Clinton Hart Merriam
Clinton Hart Merriam ( born December 5, 1855 in New York City; † March 19, 1942 in Berkeley ) was an American zoologist, ornithologist and ethnographer. Its official botanical author abbreviation is " Merriam ".
Life and work
Merriam was the son of U.S. Congressman Clinton L. Merriam. He studied from 1874 to 1877 Biology and Anatomy at Yale and completed his doctorate in 1879 at the School of Physicians and Surgeons of Columbia University. From 1879 to 1885 he exercised the profession of a physician in upstate New York.
In 1886 he became the first head of the Division of Economic Ornithology and Mammalogy in the Department of Agriculture of the United States, forerunner of today's National Wildlife Research Center and the United States Fish and Wildlife Service. He held until 1910 this function. In 1888 he was co-founder of the National Geographic Society and developed the concept of life zones around the biomes of North America to be classified. From 1891 to 1892 he was president of the Biological Society of Washington. In 1899 he organized for the railroad magnate Edward Henry Harriman, a journey of exploration along the coast of Alaska. He was in his life, President or Chairman of numerous institutions: 1900-1903 at the American Ornithologists ' Union, 1902, he was elected to the National Academy of Sciences, from 1917 to 1935 the U.S. Board on Geographic Names, 1919-1921 at the American Society of Mammalogists, 1920-1921 at the Anthropological Society of Washington and from 1924 to 1925 at the American Society of Naturalists.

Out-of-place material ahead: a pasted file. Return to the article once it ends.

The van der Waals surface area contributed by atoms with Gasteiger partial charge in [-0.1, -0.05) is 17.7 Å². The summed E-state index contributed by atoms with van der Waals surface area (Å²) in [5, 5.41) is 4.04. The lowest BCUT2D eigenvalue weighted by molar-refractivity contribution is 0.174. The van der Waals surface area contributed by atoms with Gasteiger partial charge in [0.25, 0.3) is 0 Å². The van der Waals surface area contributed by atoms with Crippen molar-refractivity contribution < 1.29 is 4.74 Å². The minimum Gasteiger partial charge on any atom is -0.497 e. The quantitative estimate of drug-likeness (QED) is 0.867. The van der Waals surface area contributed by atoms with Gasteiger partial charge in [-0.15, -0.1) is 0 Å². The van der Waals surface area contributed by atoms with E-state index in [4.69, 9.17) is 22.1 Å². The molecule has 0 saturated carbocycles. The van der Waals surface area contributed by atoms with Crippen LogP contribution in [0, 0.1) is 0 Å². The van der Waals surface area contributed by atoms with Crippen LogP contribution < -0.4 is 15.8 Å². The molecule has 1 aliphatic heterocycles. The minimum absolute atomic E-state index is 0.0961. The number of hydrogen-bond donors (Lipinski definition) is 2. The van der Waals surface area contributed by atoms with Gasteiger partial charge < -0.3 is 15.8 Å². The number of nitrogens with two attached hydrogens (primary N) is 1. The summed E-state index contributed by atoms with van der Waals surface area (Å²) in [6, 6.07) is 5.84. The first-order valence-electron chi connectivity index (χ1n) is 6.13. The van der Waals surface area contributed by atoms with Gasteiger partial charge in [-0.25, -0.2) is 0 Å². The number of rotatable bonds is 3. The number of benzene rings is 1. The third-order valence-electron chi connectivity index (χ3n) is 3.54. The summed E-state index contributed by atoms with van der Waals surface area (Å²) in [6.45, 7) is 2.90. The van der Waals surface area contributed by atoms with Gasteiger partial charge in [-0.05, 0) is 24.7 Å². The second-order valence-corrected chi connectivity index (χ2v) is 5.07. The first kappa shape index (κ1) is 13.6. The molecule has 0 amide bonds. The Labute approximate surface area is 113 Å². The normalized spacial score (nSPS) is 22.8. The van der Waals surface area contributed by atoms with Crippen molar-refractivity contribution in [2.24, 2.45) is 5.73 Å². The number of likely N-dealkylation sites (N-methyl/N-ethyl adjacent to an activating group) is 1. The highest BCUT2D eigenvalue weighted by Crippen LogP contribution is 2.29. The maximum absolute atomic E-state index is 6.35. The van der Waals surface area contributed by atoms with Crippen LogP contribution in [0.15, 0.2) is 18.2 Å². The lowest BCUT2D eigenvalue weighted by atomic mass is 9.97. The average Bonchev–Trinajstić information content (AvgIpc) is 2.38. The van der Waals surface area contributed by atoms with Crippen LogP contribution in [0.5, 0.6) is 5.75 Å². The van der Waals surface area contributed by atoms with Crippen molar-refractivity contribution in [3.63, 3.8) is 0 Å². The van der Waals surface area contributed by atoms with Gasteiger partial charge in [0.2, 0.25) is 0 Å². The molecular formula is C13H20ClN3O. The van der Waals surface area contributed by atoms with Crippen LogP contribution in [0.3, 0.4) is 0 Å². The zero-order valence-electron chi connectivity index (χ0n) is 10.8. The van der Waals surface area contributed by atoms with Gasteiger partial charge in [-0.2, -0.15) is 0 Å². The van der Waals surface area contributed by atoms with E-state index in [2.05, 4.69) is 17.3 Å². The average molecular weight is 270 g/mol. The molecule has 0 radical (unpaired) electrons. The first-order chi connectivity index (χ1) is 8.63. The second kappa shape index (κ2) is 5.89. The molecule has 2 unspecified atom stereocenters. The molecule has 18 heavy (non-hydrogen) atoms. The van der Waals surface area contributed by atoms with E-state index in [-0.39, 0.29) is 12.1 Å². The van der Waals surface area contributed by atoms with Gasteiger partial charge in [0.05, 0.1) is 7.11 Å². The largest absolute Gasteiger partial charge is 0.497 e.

From 1910 he studied the language and life of the Indian tribes of the West of the United States. Its operations in this research, however, were of little importance.
Merriam published more than 500 scientific works, especially on mammals and birds, and described about 600 new species.
Merriam's grandson, the geographer and ecologist Lee Merriam Talbot ( born 1930 ), 1957 was involved in the rediscovery of the Mesopotamian fallow deer, and 1980-1983 Director General of IUCN.